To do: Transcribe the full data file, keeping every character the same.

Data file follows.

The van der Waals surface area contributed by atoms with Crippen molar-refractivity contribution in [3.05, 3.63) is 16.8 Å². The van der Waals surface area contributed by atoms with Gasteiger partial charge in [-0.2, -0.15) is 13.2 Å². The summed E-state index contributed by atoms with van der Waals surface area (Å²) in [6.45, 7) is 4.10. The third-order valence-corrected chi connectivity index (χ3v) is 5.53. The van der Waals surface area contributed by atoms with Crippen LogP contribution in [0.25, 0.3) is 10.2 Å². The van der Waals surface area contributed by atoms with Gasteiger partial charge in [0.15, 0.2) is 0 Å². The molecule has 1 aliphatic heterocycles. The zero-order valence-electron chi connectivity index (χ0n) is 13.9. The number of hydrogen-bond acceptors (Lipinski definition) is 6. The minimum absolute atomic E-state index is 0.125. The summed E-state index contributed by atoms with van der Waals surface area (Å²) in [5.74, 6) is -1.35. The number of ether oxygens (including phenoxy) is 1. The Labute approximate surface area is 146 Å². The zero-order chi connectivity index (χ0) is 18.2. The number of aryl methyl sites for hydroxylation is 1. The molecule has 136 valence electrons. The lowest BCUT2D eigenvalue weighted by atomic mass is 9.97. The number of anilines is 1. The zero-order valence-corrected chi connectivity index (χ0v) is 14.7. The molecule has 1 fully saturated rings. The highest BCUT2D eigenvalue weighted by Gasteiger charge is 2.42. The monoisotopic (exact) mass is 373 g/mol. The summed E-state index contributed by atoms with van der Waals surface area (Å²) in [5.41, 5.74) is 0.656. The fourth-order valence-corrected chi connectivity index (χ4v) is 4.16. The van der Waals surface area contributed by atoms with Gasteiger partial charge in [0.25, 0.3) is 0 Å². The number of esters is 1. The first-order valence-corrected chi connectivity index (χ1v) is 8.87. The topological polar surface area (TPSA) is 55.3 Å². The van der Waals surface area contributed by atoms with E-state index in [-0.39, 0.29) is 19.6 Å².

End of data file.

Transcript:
The van der Waals surface area contributed by atoms with Crippen molar-refractivity contribution in [3.05, 3.63) is 16.8 Å². The van der Waals surface area contributed by atoms with Gasteiger partial charge in [-0.2, -0.15) is 13.2 Å². The summed E-state index contributed by atoms with van der Waals surface area (Å²) in [6.45, 7) is 4.10. The third-order valence-corrected chi connectivity index (χ3v) is 5.53. The van der Waals surface area contributed by atoms with Crippen LogP contribution in [0.25, 0.3) is 10.2 Å². The van der Waals surface area contributed by atoms with Gasteiger partial charge in [0.15, 0.2) is 0 Å². The molecule has 1 aliphatic heterocycles. The zero-order valence-electron chi connectivity index (χ0n) is 13.9. The number of hydrogen-bond acceptors (Lipinski definition) is 6. The minimum absolute atomic E-state index is 0.125. The summed E-state index contributed by atoms with van der Waals surface area (Å²) in [5.74, 6) is -1.35. The number of ether oxygens (including phenoxy) is 1. The Labute approximate surface area is 146 Å². The zero-order chi connectivity index (χ0) is 18.2. The number of aryl methyl sites for hydroxylation is 1. The molecule has 136 valence electrons. The lowest BCUT2D eigenvalue weighted by atomic mass is 9.97. The number of anilines is 1. The zero-order valence-corrected chi connectivity index (χ0v) is 14.7. The molecule has 1 fully saturated rings. The highest BCUT2D eigenvalue weighted by Gasteiger charge is 2.42. The monoisotopic (exact) mass is 373 g/mol. The summed E-state index contributed by atoms with van der Waals surface area (Å²) in [5.41, 5.74) is 0.656. The fourth-order valence-corrected chi connectivity index (χ4v) is 4.16. The van der Waals surface area contributed by atoms with Gasteiger partial charge in [0.25, 0.3) is 0 Å². The number of esters is 1. The first-order valence-corrected chi connectivity index (χ1v) is 8.87. The topological polar surface area (TPSA) is 55.3 Å². The van der Waals surface area contributed by atoms with E-state index in [-0.39, 0.29) is 19.6 Å².